My wife gave me an ultimatum.

“Either you look for help getting over your block or find a paying job.”

She’s tired of watching me lounge in sweats all day, nursing cold coffee. The ashtray’s disappeared under what appears to be Mt. Helen’s last eruption. With no activity on the computer, my monitor spends the day dozing in sleep mode and my keyboard’s powdered with dust. My pencils are gnawed through to the center and I’m hoping for inspiration before I die from lead poisoning. But…, doing what writers do, I procrastinate. I sneak out the back door and go for a walk. When I get to the corner, I slow my pace.  A group of people are standing at the entrance to a local church, smoking and chatting. There’s a sign on the door that reads:


Writers Block-Addicted Anonymous

7:00 pm Daily

Basement Hall

Darn, whadda ya know. I can come here at night, avoid getting a real job and still be able to say I’m writing during the day. The wifey will agree I’m seeking help for my affliction. I follow the group through the door. When everyone signs in, the meeting commences by reading the program’s twelve steps. The moderator shares a few examples how writers acquire block-addiction.  The excuses are varied and certainly recognizable. Hell, I’ve used most of them. Excuse after excuse, followed by plausible solutions. He finishes with this statement.

“Excuses are caused by the real culprit—procrastination. Just one slip of this deadly vice and you’re off the wagon and on the road to block addiction.”

I watch while addict after addict takes the stage and tells his or her story of conquering their blocks by winning the battle over procrastination. When they’re finished, recognition chips for addiction-free days are awarded. Because this is my first meeting, I’ve been assigned a sponsor to guide me through the process. He encourages me to attend a two-week WBAA boot camp to jumpstart my efforts. He admits this is a cold turkey method, but insists recovery will happen at a speedier rate if I’m a boot camp graduate. I agree to start tomorrow morning and regret it immediately.  I should put it off until a later date. Much, much later date.


My sponsor whisks me off to camp early. I’m informed by the staff that outdoor exercise is closely related to thought production. We begin each day with a five-kilometer run. This torturous routine will be accompanied by a military-style chant while keeping time with the jogging pace. It sounds like this:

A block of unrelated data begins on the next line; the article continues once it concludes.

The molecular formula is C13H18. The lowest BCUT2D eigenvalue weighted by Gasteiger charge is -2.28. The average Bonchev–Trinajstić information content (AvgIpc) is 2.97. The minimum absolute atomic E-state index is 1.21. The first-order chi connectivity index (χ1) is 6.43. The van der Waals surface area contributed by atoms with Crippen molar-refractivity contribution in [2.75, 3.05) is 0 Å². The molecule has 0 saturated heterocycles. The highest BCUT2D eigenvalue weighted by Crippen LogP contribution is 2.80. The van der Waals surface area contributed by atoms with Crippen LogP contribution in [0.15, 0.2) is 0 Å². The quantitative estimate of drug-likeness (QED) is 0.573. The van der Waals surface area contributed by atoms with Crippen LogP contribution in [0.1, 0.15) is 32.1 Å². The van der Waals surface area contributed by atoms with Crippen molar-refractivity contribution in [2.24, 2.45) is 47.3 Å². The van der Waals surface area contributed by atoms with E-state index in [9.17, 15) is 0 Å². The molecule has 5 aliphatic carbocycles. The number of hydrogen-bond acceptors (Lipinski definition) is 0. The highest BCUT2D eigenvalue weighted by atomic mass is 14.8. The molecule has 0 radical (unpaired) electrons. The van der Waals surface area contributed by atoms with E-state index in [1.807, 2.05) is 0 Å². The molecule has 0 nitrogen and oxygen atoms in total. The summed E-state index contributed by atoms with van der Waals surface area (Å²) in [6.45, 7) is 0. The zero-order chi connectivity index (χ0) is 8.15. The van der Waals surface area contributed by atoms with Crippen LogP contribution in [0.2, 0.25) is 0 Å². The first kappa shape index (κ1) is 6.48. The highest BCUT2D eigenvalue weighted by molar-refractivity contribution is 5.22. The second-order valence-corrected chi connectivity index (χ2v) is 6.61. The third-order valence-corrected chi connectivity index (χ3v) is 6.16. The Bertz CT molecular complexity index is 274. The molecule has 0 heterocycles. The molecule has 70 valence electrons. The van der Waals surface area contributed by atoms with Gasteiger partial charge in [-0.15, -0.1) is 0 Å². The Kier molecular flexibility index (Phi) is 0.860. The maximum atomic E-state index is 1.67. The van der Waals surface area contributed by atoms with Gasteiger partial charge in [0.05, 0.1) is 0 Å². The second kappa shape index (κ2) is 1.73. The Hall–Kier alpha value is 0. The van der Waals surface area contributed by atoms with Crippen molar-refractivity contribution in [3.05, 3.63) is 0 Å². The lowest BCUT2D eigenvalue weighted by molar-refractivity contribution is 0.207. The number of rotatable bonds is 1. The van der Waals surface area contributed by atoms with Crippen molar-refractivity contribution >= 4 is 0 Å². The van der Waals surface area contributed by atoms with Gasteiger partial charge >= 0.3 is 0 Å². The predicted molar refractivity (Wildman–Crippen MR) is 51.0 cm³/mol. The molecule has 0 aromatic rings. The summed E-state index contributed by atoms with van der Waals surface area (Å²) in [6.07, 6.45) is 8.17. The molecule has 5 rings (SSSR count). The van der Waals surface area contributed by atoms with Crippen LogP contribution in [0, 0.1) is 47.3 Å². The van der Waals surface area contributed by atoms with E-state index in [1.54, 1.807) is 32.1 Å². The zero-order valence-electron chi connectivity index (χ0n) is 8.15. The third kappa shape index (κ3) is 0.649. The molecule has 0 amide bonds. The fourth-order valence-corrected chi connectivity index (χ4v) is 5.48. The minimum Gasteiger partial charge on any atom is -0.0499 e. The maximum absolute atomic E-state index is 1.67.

Writing’s not a hobby.

Writing’s work for men.

Stop procrastinating

And move that lazy pen

After we complete the run, we’re herded into a classroom and told to write or scribble ,continually moving our pens non-stop until letters form. Much later, a word starts to form– a sentence. I’m in shock. Am I on the verge of a break-through paragraph?

Tonight I swallow handfuls of pain pills and slather soothing lotion on my fingers. Unable to open my hand from the long hours scribbling,  I apply finger splints for my claw-like digits. They call this scribbling exercise mandatory-misery freewriting. I’m ready to promise two thousand written words a day for the remainder of my life if I can just go home.


Each day we’ve been working our way through the steps of the program.

Step #1. I admit I’m powerless over blocks – that my writing life has become unmanageable. (Heck, I have no problem with this one. I’m here, aren’t I?)

Step #2.  I believe that a power greater than my writing group will restore me to sanity. (Won’t take much to top the sanity level of MY writing group)

Step #3. I’ve made a decision to turn my pen and pencil over to the care of the author who currently is ranked #1 on the Best Seller list. (Sounds like a sensible thing to do-he must be a fat cat with a publishing contract making boatloads of moolah. I wonder if he’s been to the boot camp)

Step #4. I’ve made a searching and fearless inventory of all my old writings. (Now does this one make any sense? If I was writing anything, would I be here?)

Somehow I work my way through the remainder of the steps and complete the course. I’m about to re-enter the writing community with fresh ideas, determination, and permanently cramped fingers.


Well, here I am, my first meeting at WBAA since completing the boot camp and I’m bladder-busting nervous. My pencils are carefully arranged in my pocket like little soldiers in an upright stance so everyone will notice they’re well used and even need sharpening. I’m entering the auditorium full of hope for the first time in months. As the twelve steps are read aloud, I’m feeling a sense of pride and ownership for the block addiction I’m conquering. Okay, time to go. They’ve called my name. I step up to the podium and face the group, ready to tell the story of my journey to block freedom.

“Hi, I’m Pete and I’m a block-addicted writer. I’m writing again and clean from blocks for 30 days.”